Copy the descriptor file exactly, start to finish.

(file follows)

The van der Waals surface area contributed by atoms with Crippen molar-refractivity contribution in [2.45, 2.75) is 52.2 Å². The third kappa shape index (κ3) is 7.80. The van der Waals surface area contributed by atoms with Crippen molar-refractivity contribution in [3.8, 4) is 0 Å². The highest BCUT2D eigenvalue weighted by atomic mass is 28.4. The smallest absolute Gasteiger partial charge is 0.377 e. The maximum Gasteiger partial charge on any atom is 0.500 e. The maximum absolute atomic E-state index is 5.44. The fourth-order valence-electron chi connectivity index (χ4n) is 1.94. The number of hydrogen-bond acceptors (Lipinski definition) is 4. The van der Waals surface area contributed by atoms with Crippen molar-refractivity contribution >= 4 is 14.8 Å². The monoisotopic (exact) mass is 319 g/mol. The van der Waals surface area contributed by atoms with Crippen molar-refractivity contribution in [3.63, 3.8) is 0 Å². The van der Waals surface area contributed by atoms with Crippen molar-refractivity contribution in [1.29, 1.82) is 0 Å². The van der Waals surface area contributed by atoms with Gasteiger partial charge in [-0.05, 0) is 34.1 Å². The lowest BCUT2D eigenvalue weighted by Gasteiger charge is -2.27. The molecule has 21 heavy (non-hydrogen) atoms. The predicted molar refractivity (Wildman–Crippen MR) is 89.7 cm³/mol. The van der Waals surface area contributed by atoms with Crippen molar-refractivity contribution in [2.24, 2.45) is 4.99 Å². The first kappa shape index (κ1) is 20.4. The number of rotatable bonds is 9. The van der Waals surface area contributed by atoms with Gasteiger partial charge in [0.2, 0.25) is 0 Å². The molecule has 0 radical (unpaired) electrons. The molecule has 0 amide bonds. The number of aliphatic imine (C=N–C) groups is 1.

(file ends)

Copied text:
The van der Waals surface area contributed by atoms with Crippen molar-refractivity contribution in [2.45, 2.75) is 52.2 Å². The third kappa shape index (κ3) is 7.80. The van der Waals surface area contributed by atoms with Crippen molar-refractivity contribution in [3.8, 4) is 0 Å². The highest BCUT2D eigenvalue weighted by atomic mass is 28.4. The smallest absolute Gasteiger partial charge is 0.377 e. The maximum Gasteiger partial charge on any atom is 0.500 e. The maximum absolute atomic E-state index is 5.44. The fourth-order valence-electron chi connectivity index (χ4n) is 1.94. The number of hydrogen-bond acceptors (Lipinski definition) is 4. The van der Waals surface area contributed by atoms with Crippen molar-refractivity contribution >= 4 is 14.8 Å². The monoisotopic (exact) mass is 319 g/mol. The van der Waals surface area contributed by atoms with Crippen molar-refractivity contribution in [3.63, 3.8) is 0 Å². The van der Waals surface area contributed by atoms with Crippen molar-refractivity contribution in [1.29, 1.82) is 0 Å². The van der Waals surface area contributed by atoms with Gasteiger partial charge in [-0.05, 0) is 34.1 Å². The lowest BCUT2D eigenvalue weighted by Gasteiger charge is -2.27. The molecule has 21 heavy (non-hydrogen) atoms. The predicted molar refractivity (Wildman–Crippen MR) is 89.7 cm³/mol. The van der Waals surface area contributed by atoms with Crippen molar-refractivity contribution in [2.24, 2.45) is 4.99 Å². The first kappa shape index (κ1) is 20.4. The number of rotatable bonds is 9. The van der Waals surface area contributed by atoms with Gasteiger partial charge in [0.2, 0.25) is 0 Å². The molecule has 0 radical (unpaired) electrons. The molecule has 0 amide bonds. The number of aliphatic imine (C=N–C) groups is 1.